How Much Does it Cost to Install a Tankless Water Heater?

Have you decided to replace a traditional, energy-thirsty, inefficient tank-based water heater with a more innovative, more modern, more energy-efficient water heating counterpart – the tankless water heater? If so, that’s fantastic.

You’ve gone to a store, and seen all of your options – but realise that you’re not only choosing the colour and the capacity. You’re also choosing whether you want a gas or an electric tankless water heating unit. But which one do you want, and which one is more expensive? And why?

What are the key differences? Well, that’s what we cover in this article, and we’ll cover exactly how expensive each of the two options are, and what the differences are between the two. It’s not just the way they heat, but the way that they are installed – and how much it costs to get installed – the safety of each option, and a bunch of other factors that will help you decide between the two options.

Don’t get us wrong – both options are absolutely fantastic, but the installation and running costs of each will be very varied between households.


Believe me – a gas water heater is certainly more efficient than an electric water heater by any means. This goes for all types of water heaters – you will always find greater efficiency in gas than you will in electric. But why doesn’t everybody just by gas, then?

Well, the simple answer is that gas water heaters are – tricky. They’re not suitable for every single household, as they typically require a lot of re-wiring and re-piping the gas pipes. As a result of this, people may actually end up spending more on simply re-doing their home gas system to actually deliver a nice stream of propane gas into a water heater than they would simply purchasing an electric one.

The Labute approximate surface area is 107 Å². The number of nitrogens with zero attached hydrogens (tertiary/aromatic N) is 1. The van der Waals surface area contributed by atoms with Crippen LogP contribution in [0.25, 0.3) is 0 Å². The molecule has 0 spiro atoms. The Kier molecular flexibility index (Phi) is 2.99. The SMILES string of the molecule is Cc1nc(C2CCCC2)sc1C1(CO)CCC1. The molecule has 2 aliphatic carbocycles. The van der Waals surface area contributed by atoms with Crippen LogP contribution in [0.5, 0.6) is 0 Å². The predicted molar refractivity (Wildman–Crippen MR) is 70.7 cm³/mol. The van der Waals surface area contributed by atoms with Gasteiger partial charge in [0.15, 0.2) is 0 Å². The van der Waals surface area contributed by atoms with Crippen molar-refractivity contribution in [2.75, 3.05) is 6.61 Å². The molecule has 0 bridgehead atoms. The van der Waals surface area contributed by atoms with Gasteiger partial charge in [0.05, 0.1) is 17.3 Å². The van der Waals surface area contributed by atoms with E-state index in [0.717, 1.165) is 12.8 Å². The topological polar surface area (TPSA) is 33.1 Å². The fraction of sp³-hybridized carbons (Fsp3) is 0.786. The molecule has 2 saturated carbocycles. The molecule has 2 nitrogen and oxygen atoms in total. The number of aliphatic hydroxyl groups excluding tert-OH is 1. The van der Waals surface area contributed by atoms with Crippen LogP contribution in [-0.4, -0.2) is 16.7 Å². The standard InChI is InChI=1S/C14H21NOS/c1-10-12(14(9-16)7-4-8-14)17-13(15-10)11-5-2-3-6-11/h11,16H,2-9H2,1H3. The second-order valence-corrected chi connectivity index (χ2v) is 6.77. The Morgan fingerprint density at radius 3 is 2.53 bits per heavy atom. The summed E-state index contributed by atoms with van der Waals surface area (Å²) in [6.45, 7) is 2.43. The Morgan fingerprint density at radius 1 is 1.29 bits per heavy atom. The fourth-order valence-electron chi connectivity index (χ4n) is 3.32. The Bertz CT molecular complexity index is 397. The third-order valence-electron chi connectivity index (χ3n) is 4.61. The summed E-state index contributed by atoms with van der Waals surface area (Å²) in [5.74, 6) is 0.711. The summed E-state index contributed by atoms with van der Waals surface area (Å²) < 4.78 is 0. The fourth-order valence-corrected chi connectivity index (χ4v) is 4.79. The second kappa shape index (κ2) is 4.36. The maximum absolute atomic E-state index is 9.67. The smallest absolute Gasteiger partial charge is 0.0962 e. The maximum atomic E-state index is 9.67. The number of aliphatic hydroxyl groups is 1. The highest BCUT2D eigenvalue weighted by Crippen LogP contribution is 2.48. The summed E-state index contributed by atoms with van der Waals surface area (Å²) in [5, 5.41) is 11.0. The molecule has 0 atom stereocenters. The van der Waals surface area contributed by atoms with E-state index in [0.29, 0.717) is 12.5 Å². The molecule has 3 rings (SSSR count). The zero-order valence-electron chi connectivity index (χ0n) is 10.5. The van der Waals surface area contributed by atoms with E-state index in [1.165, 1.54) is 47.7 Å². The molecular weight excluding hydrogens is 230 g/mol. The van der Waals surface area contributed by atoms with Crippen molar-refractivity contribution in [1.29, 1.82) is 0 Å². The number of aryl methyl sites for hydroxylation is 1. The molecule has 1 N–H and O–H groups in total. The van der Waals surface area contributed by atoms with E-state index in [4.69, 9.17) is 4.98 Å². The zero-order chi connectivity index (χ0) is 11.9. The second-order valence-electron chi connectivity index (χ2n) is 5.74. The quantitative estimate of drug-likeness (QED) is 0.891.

Also, the installation costs for gas are much higher. Not only because of households typically having to invest thousands in re-wiring and re-designing the layout of their gas pipes to suit their new water heater, but also the fact that the labour required to install such units in a man’s home is much more skilled, and therefore you’ll be paying your plumber a higher rate for the job.

Taking this into consideration, we can begin to reach a reasonably fair conclusion on the cost when it comes to efficiency. While gas may be more efficient, costing you much less in the long run (25+ years), you may find that electric is far simpler to set up and to fix, and even to replace, due to lower upfront costs and simpler installation.

For these reasons, we can say that on grounds of efficiency, the option you take is strongly dependent on where you live, and your budget at the time of purchase. If you live in a house where your gas delivery system does not need any adjustment whatsoever to accommodate a gas powered tankless water heating unit, you should absolutely go with the gas option if you can afford the installation and the unit itself upfront, as you’ll save a lot of money in the long run with regards to efficiency.

However, if you’re slightly more cash-strapped at the moment, and your home isn’t compatible with a gas tankless water heating system, go for the electric tankless water heater. This will enable you to spend less on installing the heater – possibly even installing it yourself – and have a lower upfront cost. However, with this option you should always be prepared to pay higher bills in the long run maintaining the heater on its everyday usage.